Newspaper article The Christian Science Monitor

2006 Economy Looks Solid ; Most Forecasters See Growth of at Least 3 Percent, Which Means More Jobs and Higher Pay

Newspaper article The Christian Science Monitor

2006 Economy Looks Solid ; Most Forecasters See Growth of at Least 3 Percent, Which Means More Jobs and Higher Pay

Article excerpt

A fifth straight year of economic expansion in 2006 promises to mean new jobs, higher pay, and maybe even fatter investment portfolios for millions of Americans.

Despite a backdrop of challenges - notably signs of climate change in the nation's sizzling real estate market and investor jitters over bond rates - this forecast represents a strong consensus among economists.

There's no guarantee that the economy will actually match current expectations of 3.4 percent growth next year. But of more than 50 business economists surveyed by Blue Chip Economic Indicators, all but five see growth of 3 percent or higher. The lowest forecast is 2.6 percent. The upshot for those who work, shop, and invest would be a solid but not exciting environment.

"I think we'll see decent income growth and decent job growth," says Nariman Behravesh, chief economist at Global Insight in Lexington, Mass. "The average household will be better off, but moderately."

The consensus forecast calls for:

* Rising pay. Disposable incomes will rise by 3.2 percent, after inflation, more than double this year's gain.

* Costlier borrowing. Short-term interest rates (the three-month Treasury yield) will average 4.5 percent and longer-term rates (10- year Treasury) 4.9 percent, both small upticks from current levels.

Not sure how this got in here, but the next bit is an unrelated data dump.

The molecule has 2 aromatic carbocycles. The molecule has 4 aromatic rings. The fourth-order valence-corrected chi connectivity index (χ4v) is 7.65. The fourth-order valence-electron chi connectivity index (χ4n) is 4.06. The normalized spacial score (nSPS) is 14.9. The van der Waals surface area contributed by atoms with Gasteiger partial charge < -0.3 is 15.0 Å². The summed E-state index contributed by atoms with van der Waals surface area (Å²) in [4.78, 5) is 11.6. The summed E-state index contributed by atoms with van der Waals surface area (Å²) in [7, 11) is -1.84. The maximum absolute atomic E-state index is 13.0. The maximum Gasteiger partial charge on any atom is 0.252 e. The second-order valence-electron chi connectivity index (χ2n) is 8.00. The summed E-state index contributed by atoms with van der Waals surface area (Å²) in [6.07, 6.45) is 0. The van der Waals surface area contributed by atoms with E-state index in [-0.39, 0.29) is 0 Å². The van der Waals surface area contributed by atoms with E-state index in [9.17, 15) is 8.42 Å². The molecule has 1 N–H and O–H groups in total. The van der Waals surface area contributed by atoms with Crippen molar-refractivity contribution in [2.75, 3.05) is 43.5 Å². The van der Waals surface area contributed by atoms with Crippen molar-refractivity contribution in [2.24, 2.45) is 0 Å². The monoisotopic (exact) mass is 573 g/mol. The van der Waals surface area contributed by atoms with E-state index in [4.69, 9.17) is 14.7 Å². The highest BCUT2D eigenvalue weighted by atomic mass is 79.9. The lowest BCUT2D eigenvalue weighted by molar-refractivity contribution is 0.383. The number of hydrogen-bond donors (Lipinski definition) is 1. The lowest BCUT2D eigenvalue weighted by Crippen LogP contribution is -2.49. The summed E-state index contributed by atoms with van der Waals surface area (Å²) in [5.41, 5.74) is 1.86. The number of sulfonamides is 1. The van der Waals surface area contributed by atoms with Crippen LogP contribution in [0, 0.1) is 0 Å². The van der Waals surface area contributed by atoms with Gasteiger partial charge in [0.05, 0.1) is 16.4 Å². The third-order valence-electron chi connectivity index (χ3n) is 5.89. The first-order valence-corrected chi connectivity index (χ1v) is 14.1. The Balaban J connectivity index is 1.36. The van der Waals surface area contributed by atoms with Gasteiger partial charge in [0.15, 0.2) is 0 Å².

* Moderate inflation. The consumer price index will rise 3.0 percent during 2006, down slightly from 2005.

* Healthy profits. Corporate earnings will grow 7.9 percent, but that's less than half the pace of 2005. That mixed picture, coupled with rising interest rates, has left Wall Street debating whether next year's stock market will head up or down.

* A strong job market. Unemployment to remain level at 5.0 percent. While job creation is not forecast in the Blue Chip survey, some experts call for job growth to reach 2 million for the year, higher than 2005 and much stronger than the early years of the current economic expansion.

"We're optimistic about the job picture for the next year," says John Challenger, who heads the outplacement firm Challenger, Gray & Christmas in Chicago.

Of course, these numbers are merely forecasts. But Randell Moore, editor of the Blue Chip Economic Indicators, says that when averaged together, the resulting consensus has been much more reliable over the years than any individual prediction. …

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